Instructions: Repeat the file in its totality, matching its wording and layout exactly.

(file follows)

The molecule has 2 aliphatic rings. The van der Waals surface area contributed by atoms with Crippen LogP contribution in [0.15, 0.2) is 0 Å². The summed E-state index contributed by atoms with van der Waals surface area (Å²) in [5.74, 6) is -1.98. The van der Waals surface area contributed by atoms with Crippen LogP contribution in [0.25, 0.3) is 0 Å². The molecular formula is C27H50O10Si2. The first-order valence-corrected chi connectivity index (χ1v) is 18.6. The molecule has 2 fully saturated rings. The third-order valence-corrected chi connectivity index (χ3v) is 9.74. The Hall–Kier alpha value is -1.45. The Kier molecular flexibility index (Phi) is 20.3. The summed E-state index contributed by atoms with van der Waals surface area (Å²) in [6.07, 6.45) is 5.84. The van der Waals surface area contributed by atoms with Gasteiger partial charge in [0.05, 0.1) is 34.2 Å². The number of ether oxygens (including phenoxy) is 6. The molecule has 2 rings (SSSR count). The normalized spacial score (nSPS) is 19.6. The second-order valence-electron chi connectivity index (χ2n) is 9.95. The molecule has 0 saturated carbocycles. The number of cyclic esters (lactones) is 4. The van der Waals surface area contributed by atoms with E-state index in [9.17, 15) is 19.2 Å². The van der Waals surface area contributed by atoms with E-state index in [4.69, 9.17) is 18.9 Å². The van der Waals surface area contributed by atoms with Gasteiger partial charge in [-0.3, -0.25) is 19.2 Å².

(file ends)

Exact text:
The molecule has 2 aliphatic rings. The van der Waals surface area contributed by atoms with Crippen LogP contribution in [0.15, 0.2) is 0 Å². The summed E-state index contributed by atoms with van der Waals surface area (Å²) in [5.74, 6) is -1.98. The van der Waals surface area contributed by atoms with Crippen LogP contribution in [0.25, 0.3) is 0 Å². The molecular formula is C27H50O10Si2. The first-order valence-corrected chi connectivity index (χ1v) is 18.6. The molecule has 2 fully saturated rings. The third-order valence-corrected chi connectivity index (χ3v) is 9.74. The Hall–Kier alpha value is -1.45. The Kier molecular flexibility index (Phi) is 20.3. The summed E-state index contributed by atoms with van der Waals surface area (Å²) in [6.07, 6.45) is 5.84. The van der Waals surface area contributed by atoms with Gasteiger partial charge in [0.05, 0.1) is 34.2 Å². The number of ether oxygens (including phenoxy) is 6. The molecule has 2 rings (SSSR count). The normalized spacial score (nSPS) is 19.6. The second-order valence-electron chi connectivity index (χ2n) is 9.95. The molecule has 0 saturated carbocycles. The number of cyclic esters (lactones) is 4. The van der Waals surface area contributed by atoms with E-state index in [9.17, 15) is 19.2 Å². The van der Waals surface area contributed by atoms with E-state index in [4.69, 9.17) is 18.9 Å². The van der Waals surface area contributed by atoms with Gasteiger partial charge in [-0.3, -0.25) is 19.2 Å².